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Stellate ganglion block particularly effective at treating ‘fight-or-flight’ PTSD symptoms, analysis finds

Secondary analysis of RTI's landmark randomized controlled trial highlights therapeutic benefits of stellate ganglion block

RESEARCH TRIANGLE PARK, N.C. — A new analysis from nonprofit research institute RTI International has found that stellate ganglion block (SGB), a procedure that involves injecting a local anesthetic into a cluster of nerve cells in the neck, is particularly effective at treating symptoms of posttraumatic stress disorder (PTSD) related to arousal and reactivity.

The analysis examined data from RTI’s landmark randomized controlled trial on SGB and focused on the four PTSD symptom categories, or “clusters,” defined by the Diagnostic and Statistical Manual of Mental Disorders as re-experiencing, avoidance, negative alterations in cognition and mood, and marked alterations in arousal and reactivity.

Researchers found that participants who were administered SGB experienced the most notable symptom reduction in the arousal and reactivity cluster, which is associated with hypervigilance, concentration difficulties, and sleep disturbances.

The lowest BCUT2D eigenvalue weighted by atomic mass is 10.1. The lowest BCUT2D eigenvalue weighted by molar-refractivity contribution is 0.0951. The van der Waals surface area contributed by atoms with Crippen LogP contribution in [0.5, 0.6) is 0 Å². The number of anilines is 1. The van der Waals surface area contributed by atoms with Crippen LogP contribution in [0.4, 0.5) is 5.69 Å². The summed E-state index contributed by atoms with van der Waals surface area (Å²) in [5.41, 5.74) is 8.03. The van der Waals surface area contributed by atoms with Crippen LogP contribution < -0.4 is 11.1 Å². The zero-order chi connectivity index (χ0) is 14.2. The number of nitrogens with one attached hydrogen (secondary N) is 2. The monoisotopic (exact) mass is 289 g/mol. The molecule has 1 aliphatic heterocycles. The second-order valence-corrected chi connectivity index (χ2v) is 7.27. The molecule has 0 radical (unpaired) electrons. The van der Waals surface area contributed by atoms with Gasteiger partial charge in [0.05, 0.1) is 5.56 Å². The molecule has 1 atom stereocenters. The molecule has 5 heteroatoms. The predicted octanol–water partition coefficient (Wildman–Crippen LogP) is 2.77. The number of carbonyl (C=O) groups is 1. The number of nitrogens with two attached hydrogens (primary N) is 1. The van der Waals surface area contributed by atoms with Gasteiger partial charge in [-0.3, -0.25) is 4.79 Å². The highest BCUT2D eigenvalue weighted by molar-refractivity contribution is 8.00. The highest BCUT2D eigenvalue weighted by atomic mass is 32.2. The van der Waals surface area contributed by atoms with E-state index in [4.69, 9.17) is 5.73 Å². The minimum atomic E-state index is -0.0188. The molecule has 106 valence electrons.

“Prior to this analysis, there was little evidence that certain PTSD symptoms were more responsive to SGB treatment than others, but it stood to reason that inhibiting the sympathetic nervous system via SGB might especially relieve symptoms of hyperarousal and reactivity associated with the fight-or-flight response,” said Shannon Blakey, Ph.D., a research clinical psychologist at RTI who led the analysis. “Our findings advance the field’s understanding of SBG treatment and how to use it most effectively in clinical settings.” 

Symptoms related to re-experiencing also showed pronounced response to SGB in clinician-rated but not self-reported outcomes, according to the analysis, which employed logistic regression models and other methods.

The RTI-led clinical trial, conducted from 2016 to 2018, included 113 active-duty service members experiencing PTSD symptoms who were recruited from three U.S. military hospitals. Participants were randomly assigned to receive either SGB or a placebo procedure. The SGB group received two injections of the anesthetic ropivacaine, while the placebo group received saline injections. Symptoms were assessed at baseline and eight weeks post-treatment.

The new analysis was published in May in Translational Psychiatry, a peer-reviewed medical journal from Nature Publishing Group.

View the full analysis

Learn more about RTI’s research on stellate ganglion block